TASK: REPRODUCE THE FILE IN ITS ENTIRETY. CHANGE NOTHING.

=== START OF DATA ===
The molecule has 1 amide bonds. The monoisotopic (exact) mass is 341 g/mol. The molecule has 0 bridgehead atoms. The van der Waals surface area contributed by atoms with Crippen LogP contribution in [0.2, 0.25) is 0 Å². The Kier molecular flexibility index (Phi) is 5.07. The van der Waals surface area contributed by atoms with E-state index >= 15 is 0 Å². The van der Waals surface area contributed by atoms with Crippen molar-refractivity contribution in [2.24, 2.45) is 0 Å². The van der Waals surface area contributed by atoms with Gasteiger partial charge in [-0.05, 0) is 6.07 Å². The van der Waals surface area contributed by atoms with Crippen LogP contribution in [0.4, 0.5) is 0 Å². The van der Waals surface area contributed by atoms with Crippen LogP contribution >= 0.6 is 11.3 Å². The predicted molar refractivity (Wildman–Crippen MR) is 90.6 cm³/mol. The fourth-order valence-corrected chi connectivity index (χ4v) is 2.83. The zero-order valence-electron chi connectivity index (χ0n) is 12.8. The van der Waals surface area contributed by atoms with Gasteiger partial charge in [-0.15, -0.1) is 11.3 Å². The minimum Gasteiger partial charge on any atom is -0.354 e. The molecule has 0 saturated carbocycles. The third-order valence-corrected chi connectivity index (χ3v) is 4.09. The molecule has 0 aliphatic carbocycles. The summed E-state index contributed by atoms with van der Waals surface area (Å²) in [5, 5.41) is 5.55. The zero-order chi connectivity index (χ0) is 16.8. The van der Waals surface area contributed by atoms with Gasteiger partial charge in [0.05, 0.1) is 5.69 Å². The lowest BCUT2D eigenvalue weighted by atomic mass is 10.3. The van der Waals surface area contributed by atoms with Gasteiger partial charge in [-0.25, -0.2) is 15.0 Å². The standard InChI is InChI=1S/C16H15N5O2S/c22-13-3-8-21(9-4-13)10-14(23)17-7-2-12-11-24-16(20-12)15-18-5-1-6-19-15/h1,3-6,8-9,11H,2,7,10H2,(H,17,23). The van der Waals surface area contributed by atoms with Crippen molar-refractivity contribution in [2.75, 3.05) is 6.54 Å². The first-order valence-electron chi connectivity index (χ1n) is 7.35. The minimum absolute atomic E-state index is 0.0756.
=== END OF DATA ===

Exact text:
The molecule has 1 amide bonds. The monoisotopic (exact) mass is 341 g/mol. The molecule has 0 bridgehead atoms. The van der Waals surface area contributed by atoms with Crippen LogP contribution in [0.2, 0.25) is 0 Å². The Kier molecular flexibility index (Phi) is 5.07. The van der Waals surface area contributed by atoms with E-state index >= 15 is 0 Å². The van der Waals surface area contributed by atoms with Crippen molar-refractivity contribution in [2.24, 2.45) is 0 Å². The van der Waals surface area contributed by atoms with Gasteiger partial charge in [-0.05, 0) is 6.07 Å². The van der Waals surface area contributed by atoms with Crippen LogP contribution in [0.4, 0.5) is 0 Å². The van der Waals surface area contributed by atoms with Crippen LogP contribution >= 0.6 is 11.3 Å². The predicted molar refractivity (Wildman–Crippen MR) is 90.6 cm³/mol. The fourth-order valence-corrected chi connectivity index (χ4v) is 2.83. The zero-order valence-electron chi connectivity index (χ0n) is 12.8. The van der Waals surface area contributed by atoms with Gasteiger partial charge in [-0.15, -0.1) is 11.3 Å². The minimum Gasteiger partial charge on any atom is -0.354 e. The molecule has 0 saturated carbocycles. The third-order valence-corrected chi connectivity index (χ3v) is 4.09. The molecule has 0 aliphatic carbocycles. The summed E-state index contributed by atoms with van der Waals surface area (Å²) in [5, 5.41) is 5.55. The zero-order chi connectivity index (χ0) is 16.8. The van der Waals surface area contributed by atoms with Gasteiger partial charge in [0.05, 0.1) is 5.69 Å². The lowest BCUT2D eigenvalue weighted by atomic mass is 10.3. The van der Waals surface area contributed by atoms with Gasteiger partial charge in [-0.25, -0.2) is 15.0 Å². The standard InChI is InChI=1S/C16H15N5O2S/c22-13-3-8-21(9-4-13)10-14(23)17-7-2-12-11-24-16(20-12)15-18-5-1-6-19-15/h1,3-6,8-9,11H,2,7,10H2,(H,17,23). The van der Waals surface area contributed by atoms with Crippen molar-refractivity contribution in [2.75, 3.05) is 6.54 Å². The first-order valence-electron chi connectivity index (χ1n) is 7.35. The minimum absolute atomic E-state index is 0.0756.